When my books were safely on the shelves I gave no thought to their growing number and expanse, but as I popped them into 4 boxes and a small suitcase to move house I realised that yes, I do have more books than I thought. As I lifted the boxes I thought that maybe I have too many books. I squeezed them all into my new bookshelves – just about – and vowed that I would buy no more!
Except, when I went to buy a present in Blackwells I thought I might as well browse the second hand section, and then I saw one book that has been in my Amazon basket for ages since it has some early poems by one of my thesis poets, and another that I have already consulted in the library, but would be nice to have in my collection of Northern Irish poetry anthologies. Reader, I bought them both.
To make things worse I have the niggling guilt that my bedroom at home home (ie. back in Northern Ireland) is also slowly being taken over by the books I bring back in my suitcase. The shelves are bending under the weight so I’ve started piling them on the floor so they look like small mushrooms of modernist novels and little trees of literary theory. I’ve even kept some of my Old English texts because, I argue, I never know when perhaps I will be asked to give an impromptu seminar on Old English grammatical constructions in religious texts. (I hope this never happens). Also, once my books make it to Northern Ireland they rarely get let out again. When I have a house I dread their arrival, for Ikea Billy Bookcases may not cut it.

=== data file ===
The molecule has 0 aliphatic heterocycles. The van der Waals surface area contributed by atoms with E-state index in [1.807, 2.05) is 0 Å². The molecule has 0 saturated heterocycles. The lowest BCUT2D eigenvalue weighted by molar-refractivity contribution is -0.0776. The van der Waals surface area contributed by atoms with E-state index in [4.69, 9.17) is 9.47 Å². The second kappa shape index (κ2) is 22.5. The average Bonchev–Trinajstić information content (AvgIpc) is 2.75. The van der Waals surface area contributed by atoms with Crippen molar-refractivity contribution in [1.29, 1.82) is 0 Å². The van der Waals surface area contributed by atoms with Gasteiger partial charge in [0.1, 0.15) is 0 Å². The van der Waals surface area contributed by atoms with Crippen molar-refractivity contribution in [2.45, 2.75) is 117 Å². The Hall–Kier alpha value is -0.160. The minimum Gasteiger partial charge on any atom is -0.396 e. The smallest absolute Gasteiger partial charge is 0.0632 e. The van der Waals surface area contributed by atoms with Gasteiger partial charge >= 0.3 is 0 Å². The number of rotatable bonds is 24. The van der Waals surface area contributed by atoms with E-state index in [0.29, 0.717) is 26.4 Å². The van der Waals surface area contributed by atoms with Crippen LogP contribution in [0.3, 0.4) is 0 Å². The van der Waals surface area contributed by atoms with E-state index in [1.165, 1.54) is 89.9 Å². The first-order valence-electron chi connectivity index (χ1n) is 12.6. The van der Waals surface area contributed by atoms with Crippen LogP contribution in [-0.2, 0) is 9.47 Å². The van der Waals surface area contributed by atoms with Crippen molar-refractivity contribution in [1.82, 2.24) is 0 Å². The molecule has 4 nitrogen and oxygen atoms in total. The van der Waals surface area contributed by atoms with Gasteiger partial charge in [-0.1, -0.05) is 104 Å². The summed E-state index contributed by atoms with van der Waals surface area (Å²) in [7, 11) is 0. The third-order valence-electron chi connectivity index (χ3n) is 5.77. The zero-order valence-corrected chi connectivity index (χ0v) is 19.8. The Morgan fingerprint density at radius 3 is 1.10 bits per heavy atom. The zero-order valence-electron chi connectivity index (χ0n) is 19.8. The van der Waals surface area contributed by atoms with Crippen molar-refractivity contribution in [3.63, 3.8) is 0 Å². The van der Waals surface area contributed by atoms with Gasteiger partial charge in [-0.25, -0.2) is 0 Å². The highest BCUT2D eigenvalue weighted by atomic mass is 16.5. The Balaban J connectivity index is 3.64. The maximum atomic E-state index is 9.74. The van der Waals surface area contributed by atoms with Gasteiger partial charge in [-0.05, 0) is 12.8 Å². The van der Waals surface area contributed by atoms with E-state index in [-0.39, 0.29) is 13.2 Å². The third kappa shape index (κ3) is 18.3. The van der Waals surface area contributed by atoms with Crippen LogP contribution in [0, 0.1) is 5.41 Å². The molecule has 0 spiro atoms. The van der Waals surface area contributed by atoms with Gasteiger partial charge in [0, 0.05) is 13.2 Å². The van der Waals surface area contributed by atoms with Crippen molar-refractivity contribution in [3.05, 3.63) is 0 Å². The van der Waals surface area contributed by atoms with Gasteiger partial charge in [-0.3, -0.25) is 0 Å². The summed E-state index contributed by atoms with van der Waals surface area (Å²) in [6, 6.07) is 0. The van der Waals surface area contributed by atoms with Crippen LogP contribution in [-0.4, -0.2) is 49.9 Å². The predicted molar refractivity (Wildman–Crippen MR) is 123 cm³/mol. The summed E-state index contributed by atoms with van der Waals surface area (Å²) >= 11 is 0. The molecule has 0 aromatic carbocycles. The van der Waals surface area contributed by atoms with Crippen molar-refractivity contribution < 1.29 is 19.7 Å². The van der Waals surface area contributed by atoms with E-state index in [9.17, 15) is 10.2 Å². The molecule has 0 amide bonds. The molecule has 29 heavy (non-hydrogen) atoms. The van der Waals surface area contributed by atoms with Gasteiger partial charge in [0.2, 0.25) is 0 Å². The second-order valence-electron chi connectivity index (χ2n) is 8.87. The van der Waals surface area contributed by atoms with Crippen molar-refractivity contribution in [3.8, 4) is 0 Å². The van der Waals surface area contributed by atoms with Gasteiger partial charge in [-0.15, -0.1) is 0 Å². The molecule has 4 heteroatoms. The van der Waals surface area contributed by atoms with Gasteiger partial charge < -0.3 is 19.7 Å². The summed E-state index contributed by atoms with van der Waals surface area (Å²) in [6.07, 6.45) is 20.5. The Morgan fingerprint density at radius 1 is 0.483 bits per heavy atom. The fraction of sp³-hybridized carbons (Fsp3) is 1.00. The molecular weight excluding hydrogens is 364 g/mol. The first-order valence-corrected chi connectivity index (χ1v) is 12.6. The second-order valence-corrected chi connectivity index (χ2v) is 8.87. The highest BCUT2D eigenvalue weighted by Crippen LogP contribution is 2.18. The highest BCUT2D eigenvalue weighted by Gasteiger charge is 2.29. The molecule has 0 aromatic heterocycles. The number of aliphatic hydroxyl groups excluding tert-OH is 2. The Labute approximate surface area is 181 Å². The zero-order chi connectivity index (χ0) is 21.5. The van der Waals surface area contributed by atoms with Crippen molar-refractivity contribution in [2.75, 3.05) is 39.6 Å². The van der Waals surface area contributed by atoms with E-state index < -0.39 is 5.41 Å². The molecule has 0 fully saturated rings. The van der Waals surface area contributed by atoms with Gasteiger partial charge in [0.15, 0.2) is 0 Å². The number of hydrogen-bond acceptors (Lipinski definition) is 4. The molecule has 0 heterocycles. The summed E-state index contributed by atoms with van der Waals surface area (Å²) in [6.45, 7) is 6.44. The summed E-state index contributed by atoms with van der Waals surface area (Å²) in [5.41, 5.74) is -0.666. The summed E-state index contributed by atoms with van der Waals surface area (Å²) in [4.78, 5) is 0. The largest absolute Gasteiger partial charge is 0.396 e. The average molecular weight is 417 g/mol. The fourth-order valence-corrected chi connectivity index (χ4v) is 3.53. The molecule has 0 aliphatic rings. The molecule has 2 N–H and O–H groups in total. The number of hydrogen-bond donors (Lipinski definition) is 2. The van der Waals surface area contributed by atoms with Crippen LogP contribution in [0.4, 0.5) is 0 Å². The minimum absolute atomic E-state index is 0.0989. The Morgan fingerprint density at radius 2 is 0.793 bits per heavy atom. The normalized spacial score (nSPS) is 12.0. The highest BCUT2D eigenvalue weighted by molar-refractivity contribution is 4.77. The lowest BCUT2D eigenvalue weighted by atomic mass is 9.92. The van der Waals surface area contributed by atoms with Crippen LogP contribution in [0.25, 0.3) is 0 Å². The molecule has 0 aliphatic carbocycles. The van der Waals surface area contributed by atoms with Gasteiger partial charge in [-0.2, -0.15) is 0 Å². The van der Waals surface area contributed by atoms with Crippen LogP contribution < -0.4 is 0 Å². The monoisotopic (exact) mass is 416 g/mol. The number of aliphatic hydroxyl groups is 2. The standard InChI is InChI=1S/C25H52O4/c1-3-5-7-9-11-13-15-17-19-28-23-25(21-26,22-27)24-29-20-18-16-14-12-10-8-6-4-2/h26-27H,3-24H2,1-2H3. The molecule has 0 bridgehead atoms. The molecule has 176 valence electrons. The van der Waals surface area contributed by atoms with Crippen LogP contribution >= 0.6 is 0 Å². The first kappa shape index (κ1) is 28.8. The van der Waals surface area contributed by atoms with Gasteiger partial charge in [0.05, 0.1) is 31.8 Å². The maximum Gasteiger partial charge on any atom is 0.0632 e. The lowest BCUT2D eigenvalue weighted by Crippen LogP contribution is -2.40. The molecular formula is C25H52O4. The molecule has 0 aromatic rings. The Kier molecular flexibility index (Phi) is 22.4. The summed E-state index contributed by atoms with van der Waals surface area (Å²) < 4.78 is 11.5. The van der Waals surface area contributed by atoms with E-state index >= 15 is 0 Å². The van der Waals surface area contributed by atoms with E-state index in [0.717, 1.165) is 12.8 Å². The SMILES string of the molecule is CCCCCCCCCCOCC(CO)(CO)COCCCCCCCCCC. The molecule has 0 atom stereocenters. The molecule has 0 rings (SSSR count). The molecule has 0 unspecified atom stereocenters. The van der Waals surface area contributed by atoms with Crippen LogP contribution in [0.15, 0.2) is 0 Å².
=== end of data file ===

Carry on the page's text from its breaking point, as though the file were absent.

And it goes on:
In penance I sat by my shelves and tried to pick out the lesser loved texts for the chop. I managed the grand total of 4. And I’m reconsidering one of them – what if it goes out of print?
Clearly this book problem isn’t going to get solved.
So, I can never ever move house again.
If you have been affected by any of the issues in this post you will almost certainly love Bookshelf Porn from which this photograph is taken.